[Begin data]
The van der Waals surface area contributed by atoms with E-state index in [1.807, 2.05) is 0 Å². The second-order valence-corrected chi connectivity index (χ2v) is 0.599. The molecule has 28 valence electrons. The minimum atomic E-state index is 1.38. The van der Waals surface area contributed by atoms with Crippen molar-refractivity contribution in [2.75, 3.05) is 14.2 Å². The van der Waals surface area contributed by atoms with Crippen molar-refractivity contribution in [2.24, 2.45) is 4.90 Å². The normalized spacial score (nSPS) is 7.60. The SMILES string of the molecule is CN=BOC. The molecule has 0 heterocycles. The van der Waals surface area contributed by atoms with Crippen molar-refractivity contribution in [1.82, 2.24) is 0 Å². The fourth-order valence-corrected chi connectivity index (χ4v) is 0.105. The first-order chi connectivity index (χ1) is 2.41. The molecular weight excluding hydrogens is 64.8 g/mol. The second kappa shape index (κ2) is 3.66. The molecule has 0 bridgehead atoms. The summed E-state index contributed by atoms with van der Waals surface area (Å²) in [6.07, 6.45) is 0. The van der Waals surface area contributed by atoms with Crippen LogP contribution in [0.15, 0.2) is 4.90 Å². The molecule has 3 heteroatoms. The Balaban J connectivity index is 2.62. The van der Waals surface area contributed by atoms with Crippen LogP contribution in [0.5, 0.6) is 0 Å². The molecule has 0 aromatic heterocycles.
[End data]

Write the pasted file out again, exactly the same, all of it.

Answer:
The van der Waals surface area contributed by atoms with E-state index in [1.807, 2.05) is 0 Å². The second-order valence-corrected chi connectivity index (χ2v) is 0.599. The molecule has 28 valence electrons. The minimum atomic E-state index is 1.38. The van der Waals surface area contributed by atoms with Crippen molar-refractivity contribution in [2.75, 3.05) is 14.2 Å². The van der Waals surface area contributed by atoms with Crippen molar-refractivity contribution in [2.24, 2.45) is 4.90 Å². The normalized spacial score (nSPS) is 7.60. The SMILES string of the molecule is CN=BOC. The molecule has 0 heterocycles. The van der Waals surface area contributed by atoms with Crippen molar-refractivity contribution in [1.82, 2.24) is 0 Å². The fourth-order valence-corrected chi connectivity index (χ4v) is 0.105. The first-order chi connectivity index (χ1) is 2.41. The molecular weight excluding hydrogens is 64.8 g/mol. The second kappa shape index (κ2) is 3.66. The molecule has 0 bridgehead atoms. The summed E-state index contributed by atoms with van der Waals surface area (Å²) in [6.07, 6.45) is 0. The van der Waals surface area contributed by atoms with Crippen LogP contribution in [0.15, 0.2) is 4.90 Å². The molecule has 3 heteroatoms. The Balaban J connectivity index is 2.62. The van der Waals surface area contributed by atoms with Crippen LogP contribution in [0.5, 0.6) is 0 Å². The molecule has 0 aromatic heterocycles.